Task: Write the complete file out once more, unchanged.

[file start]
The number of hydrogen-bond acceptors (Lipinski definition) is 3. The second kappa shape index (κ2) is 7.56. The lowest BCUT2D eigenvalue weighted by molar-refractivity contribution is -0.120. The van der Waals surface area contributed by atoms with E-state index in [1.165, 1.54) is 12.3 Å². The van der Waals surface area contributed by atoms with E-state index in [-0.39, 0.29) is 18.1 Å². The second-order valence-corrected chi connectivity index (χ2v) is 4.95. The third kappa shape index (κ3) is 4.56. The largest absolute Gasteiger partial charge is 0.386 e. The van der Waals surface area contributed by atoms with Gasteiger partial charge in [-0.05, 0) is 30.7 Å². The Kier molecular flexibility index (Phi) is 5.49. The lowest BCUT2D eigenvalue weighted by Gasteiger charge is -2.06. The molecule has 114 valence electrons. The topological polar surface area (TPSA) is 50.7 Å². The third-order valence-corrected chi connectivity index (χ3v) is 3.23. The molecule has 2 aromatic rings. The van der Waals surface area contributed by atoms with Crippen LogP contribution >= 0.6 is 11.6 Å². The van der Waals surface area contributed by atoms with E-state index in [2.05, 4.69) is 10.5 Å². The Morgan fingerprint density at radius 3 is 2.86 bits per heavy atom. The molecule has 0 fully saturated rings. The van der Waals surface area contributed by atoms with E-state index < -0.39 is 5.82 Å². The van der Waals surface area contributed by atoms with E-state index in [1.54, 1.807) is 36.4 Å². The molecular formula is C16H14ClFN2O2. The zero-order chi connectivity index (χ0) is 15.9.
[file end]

The number of hydrogen-bond acceptors (Lipinski definition) is 3. The second kappa shape index (κ2) is 7.56. The lowest BCUT2D eigenvalue weighted by molar-refractivity contribution is -0.120. The van der Waals surface area contributed by atoms with E-state index in [1.165, 1.54) is 12.3 Å². The van der Waals surface area contributed by atoms with E-state index in [-0.39, 0.29) is 18.1 Å². The second-order valence-corrected chi connectivity index (χ2v) is 4.95. The third kappa shape index (κ3) is 4.56. The largest absolute Gasteiger partial charge is 0.386 e. The van der Waals surface area contributed by atoms with Gasteiger partial charge in [-0.05, 0) is 30.7 Å². The Kier molecular flexibility index (Phi) is 5.49. The lowest BCUT2D eigenvalue weighted by Gasteiger charge is -2.06. The molecule has 114 valence electrons. The topological polar surface area (TPSA) is 50.7 Å². The third-order valence-corrected chi connectivity index (χ3v) is 3.23. The molecule has 2 aromatic rings. The van der Waals surface area contributed by atoms with Crippen LogP contribution >= 0.6 is 11.6 Å². The van der Waals surface area contributed by atoms with E-state index in [2.05, 4.69) is 10.5 Å². The Morgan fingerprint density at radius 3 is 2.86 bits per heavy atom. The molecule has 0 fully saturated rings. The van der Waals surface area contributed by atoms with E-state index < -0.39 is 5.82 Å². The van der Waals surface area contributed by atoms with E-state index in [1.54, 1.807) is 36.4 Å². The molecular formula is C16H14ClFN2O2. The zero-order chi connectivity index (χ0) is 15.9.